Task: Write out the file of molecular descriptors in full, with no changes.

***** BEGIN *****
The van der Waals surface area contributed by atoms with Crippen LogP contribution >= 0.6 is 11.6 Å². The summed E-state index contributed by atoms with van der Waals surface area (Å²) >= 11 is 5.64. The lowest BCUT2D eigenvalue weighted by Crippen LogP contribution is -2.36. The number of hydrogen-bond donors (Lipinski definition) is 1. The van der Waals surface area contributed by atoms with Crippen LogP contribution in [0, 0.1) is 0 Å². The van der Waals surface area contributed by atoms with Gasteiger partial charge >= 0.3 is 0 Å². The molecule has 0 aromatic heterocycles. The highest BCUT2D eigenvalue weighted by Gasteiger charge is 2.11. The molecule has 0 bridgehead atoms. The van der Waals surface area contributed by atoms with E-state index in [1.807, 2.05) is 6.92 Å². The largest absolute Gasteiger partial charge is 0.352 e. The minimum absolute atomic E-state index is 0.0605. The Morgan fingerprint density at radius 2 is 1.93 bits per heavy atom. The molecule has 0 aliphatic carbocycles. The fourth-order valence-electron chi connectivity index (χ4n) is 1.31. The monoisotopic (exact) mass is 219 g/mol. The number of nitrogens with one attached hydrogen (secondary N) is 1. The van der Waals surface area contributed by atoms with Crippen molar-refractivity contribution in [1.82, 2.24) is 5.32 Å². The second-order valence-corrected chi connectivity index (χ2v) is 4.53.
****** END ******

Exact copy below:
The van der Waals surface area contributed by atoms with Crippen LogP contribution >= 0.6 is 11.6 Å². The summed E-state index contributed by atoms with van der Waals surface area (Å²) >= 11 is 5.64. The lowest BCUT2D eigenvalue weighted by Crippen LogP contribution is -2.36. The number of hydrogen-bond donors (Lipinski definition) is 1. The van der Waals surface area contributed by atoms with Crippen LogP contribution in [0, 0.1) is 0 Å². The van der Waals surface area contributed by atoms with Gasteiger partial charge >= 0.3 is 0 Å². The molecule has 0 aromatic heterocycles. The highest BCUT2D eigenvalue weighted by Gasteiger charge is 2.11. The molecule has 0 bridgehead atoms. The van der Waals surface area contributed by atoms with E-state index in [1.807, 2.05) is 6.92 Å². The largest absolute Gasteiger partial charge is 0.352 e. The minimum absolute atomic E-state index is 0.0605. The Morgan fingerprint density at radius 2 is 1.93 bits per heavy atom. The molecule has 0 aliphatic carbocycles. The fourth-order valence-electron chi connectivity index (χ4n) is 1.31. The monoisotopic (exact) mass is 219 g/mol. The number of nitrogens with one attached hydrogen (secondary N) is 1. The van der Waals surface area contributed by atoms with Crippen molar-refractivity contribution in [1.82, 2.24) is 5.32 Å². The second-order valence-corrected chi connectivity index (χ2v) is 4.53.